P359 Budesonide MMX in paediatric ulcerative colitis
M. Meglicka*1, M. Dadalski1, A. Adamczuk1, J. Kierkus1
1The Children’s Memorial Health Institute, Department of Gastroenterology, Hepatology, Feeding Disorders and Paediatrics, Warsaw, Poland
Budesonide is a second generation steroid (CS) with high affinity for the glucocorticoid receptor, over 8.5 times greater than dexamethasone. Due to its low bioavailability, budesonide exhibits fewer side effects (AEs) than conventional CSs. Currently, available data on budesonide MMX concern the use of the preparation in adults with ulcerative colitis (UC). Data on the use of this preparation in children are single.
In total, 31 children with UC (K 18, M 13) and a median age of 13.2 years in whom budesonide MMX was used in 2014–2017 were enrolled in the retrospective study. Data from the results of laboratory tests: haematocrit (HT), platelets (PLT), erythrocyte sedimentation rate (ESR), C-reactive protein (CRP) and severity of clinical disease in the PUCAI score before and after finished therapy were analysed. In 15/31 patients, endoscopic examinations before and after the treatment were also performed, the Mayo score was assessed. Data regarding to the duration of therapy and possible AEs were also collected. As a clinical response the reduction in the PUCAI score below 19 points was considered and as a clinical remission the PUCAI score below 10 points. The endoscopic response a reduction of the Mayo score was considered, while the endoscopic remission was Mayo = 0. The Wilcoxon test was used to assess statistical significance.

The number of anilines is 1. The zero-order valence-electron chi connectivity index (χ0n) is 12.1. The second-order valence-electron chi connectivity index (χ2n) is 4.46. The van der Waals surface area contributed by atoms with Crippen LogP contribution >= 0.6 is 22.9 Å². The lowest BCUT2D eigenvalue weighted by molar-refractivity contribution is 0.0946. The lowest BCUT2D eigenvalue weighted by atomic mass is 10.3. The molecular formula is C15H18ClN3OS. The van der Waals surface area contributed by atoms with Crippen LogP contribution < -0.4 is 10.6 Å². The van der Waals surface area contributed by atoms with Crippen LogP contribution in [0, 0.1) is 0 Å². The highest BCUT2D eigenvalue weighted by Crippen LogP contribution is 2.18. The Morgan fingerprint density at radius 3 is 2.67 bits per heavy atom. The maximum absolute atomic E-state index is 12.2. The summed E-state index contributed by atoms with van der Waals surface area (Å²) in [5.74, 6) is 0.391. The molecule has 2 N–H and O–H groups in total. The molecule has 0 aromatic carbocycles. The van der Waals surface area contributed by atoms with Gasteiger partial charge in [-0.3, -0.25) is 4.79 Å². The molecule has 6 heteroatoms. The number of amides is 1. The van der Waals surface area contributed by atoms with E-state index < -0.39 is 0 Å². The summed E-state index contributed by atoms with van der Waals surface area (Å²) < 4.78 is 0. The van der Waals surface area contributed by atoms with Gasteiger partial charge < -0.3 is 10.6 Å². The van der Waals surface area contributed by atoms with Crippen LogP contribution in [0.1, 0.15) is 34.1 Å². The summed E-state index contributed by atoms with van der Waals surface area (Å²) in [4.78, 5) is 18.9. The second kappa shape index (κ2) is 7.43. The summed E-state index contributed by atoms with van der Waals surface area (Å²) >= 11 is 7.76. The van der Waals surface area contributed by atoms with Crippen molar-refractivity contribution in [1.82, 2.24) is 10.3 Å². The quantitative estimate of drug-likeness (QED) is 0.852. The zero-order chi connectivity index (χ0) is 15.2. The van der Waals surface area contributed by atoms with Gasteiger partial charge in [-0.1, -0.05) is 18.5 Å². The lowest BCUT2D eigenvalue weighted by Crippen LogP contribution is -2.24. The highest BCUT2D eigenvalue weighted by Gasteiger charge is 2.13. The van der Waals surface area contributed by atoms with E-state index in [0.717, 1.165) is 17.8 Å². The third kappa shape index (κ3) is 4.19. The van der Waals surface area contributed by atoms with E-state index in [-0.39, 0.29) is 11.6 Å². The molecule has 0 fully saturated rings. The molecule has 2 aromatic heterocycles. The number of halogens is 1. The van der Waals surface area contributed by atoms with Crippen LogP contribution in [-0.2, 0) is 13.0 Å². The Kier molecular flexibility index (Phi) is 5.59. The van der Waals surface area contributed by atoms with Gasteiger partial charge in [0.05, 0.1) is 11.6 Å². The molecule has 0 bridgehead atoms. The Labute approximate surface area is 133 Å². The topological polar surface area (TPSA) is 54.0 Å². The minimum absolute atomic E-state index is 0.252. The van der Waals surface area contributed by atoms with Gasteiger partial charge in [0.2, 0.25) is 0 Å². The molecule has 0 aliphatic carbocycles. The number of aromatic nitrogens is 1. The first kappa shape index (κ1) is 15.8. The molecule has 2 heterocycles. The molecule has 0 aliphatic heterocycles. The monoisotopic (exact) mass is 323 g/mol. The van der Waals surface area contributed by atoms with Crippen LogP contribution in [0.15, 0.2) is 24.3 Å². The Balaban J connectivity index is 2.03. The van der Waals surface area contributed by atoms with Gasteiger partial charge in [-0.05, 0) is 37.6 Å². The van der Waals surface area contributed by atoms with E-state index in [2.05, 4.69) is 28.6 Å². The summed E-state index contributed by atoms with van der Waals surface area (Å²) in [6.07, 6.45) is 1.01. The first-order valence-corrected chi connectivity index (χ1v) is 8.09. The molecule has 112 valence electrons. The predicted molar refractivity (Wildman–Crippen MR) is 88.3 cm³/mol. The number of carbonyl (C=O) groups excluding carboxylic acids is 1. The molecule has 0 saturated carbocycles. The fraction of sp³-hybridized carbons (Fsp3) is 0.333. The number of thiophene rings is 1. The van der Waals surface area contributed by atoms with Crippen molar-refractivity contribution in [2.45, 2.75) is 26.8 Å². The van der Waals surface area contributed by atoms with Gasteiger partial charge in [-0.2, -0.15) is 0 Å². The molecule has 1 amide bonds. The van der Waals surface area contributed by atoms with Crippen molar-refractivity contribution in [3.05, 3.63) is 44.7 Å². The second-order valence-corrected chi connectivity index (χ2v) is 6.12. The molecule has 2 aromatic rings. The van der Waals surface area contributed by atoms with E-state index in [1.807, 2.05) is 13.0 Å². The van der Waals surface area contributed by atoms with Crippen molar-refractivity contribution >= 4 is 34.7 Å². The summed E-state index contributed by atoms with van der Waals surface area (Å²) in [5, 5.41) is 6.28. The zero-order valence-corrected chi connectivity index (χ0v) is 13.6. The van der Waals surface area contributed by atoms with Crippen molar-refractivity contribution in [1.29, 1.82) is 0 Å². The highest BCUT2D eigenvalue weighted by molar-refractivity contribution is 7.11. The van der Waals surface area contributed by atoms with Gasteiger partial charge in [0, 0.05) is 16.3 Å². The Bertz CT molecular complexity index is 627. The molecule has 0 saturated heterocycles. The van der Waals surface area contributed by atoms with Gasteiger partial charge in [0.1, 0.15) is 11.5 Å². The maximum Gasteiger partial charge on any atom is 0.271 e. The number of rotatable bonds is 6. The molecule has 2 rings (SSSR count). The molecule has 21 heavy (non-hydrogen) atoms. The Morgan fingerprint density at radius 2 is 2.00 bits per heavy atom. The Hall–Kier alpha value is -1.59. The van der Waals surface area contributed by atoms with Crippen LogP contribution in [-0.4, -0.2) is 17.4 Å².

There were none statistically significant improvement in analysed laboratory results found, compared with the condition before treatment. From among the study group, 55% of patients managed to achieve both a clinical response and a clinical remission (17/31) with p = 0.007. The endoscopic improvement was obtained by 73% (11/15) of the examined patients, and endoscopic remission by 40% (6/15). The median duration of therapy was 2 months, but 3 patients were treated with budesonide MMX for more than 10 months, of which one over 2 years. The percentage of AEs in the whole study group was 19% (6/31). All patients treated for over 10 months experienced AEs. In the remaining patients treated for a maximum of 3 months, the AEs percentage was 10% (3/31). The main AE observed in patients was the accumulation of adipose tissue on the face (cushingoidal face) and weight gain.
Budesonide MMX is an effective for the induction of remission in children with UC. In 55% of patients cause clinical remission, which is followed by a 40% endoscopic remission. Used in short-term therapy, it rarely causes AEs. Used in long-term treatment, like conventional CS, it causes AEs in children.